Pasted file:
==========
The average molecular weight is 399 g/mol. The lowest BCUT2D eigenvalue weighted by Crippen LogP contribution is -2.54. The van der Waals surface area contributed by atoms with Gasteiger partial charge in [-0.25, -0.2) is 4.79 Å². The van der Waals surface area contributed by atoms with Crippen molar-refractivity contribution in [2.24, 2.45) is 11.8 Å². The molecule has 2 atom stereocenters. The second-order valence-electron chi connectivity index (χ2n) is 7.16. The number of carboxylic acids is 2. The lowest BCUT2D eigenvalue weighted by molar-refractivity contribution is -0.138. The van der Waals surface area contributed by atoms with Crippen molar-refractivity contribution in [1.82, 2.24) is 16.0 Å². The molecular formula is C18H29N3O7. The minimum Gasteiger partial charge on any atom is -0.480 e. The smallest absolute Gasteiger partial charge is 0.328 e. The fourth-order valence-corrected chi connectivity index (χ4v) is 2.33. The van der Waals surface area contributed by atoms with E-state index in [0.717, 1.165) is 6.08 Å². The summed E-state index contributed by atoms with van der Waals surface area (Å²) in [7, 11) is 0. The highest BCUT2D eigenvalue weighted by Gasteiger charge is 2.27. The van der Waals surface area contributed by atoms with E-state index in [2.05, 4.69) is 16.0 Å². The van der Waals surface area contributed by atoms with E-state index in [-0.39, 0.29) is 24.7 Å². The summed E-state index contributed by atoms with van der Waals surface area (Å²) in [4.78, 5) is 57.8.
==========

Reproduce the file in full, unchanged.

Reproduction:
The average molecular weight is 399 g/mol. The lowest BCUT2D eigenvalue weighted by Crippen LogP contribution is -2.54. The van der Waals surface area contributed by atoms with Gasteiger partial charge in [-0.25, -0.2) is 4.79 Å². The van der Waals surface area contributed by atoms with Crippen molar-refractivity contribution in [2.24, 2.45) is 11.8 Å². The molecule has 2 atom stereocenters. The second-order valence-electron chi connectivity index (χ2n) is 7.16. The number of carboxylic acids is 2. The lowest BCUT2D eigenvalue weighted by molar-refractivity contribution is -0.138. The van der Waals surface area contributed by atoms with Crippen molar-refractivity contribution in [1.82, 2.24) is 16.0 Å². The molecular formula is C18H29N3O7. The minimum Gasteiger partial charge on any atom is -0.480 e. The smallest absolute Gasteiger partial charge is 0.328 e. The fourth-order valence-corrected chi connectivity index (χ4v) is 2.33. The van der Waals surface area contributed by atoms with E-state index in [0.717, 1.165) is 6.08 Å². The summed E-state index contributed by atoms with van der Waals surface area (Å²) in [7, 11) is 0. The highest BCUT2D eigenvalue weighted by Gasteiger charge is 2.27. The van der Waals surface area contributed by atoms with E-state index in [2.05, 4.69) is 16.0 Å². The van der Waals surface area contributed by atoms with E-state index in [-0.39, 0.29) is 24.7 Å². The summed E-state index contributed by atoms with van der Waals surface area (Å²) in [4.78, 5) is 57.8.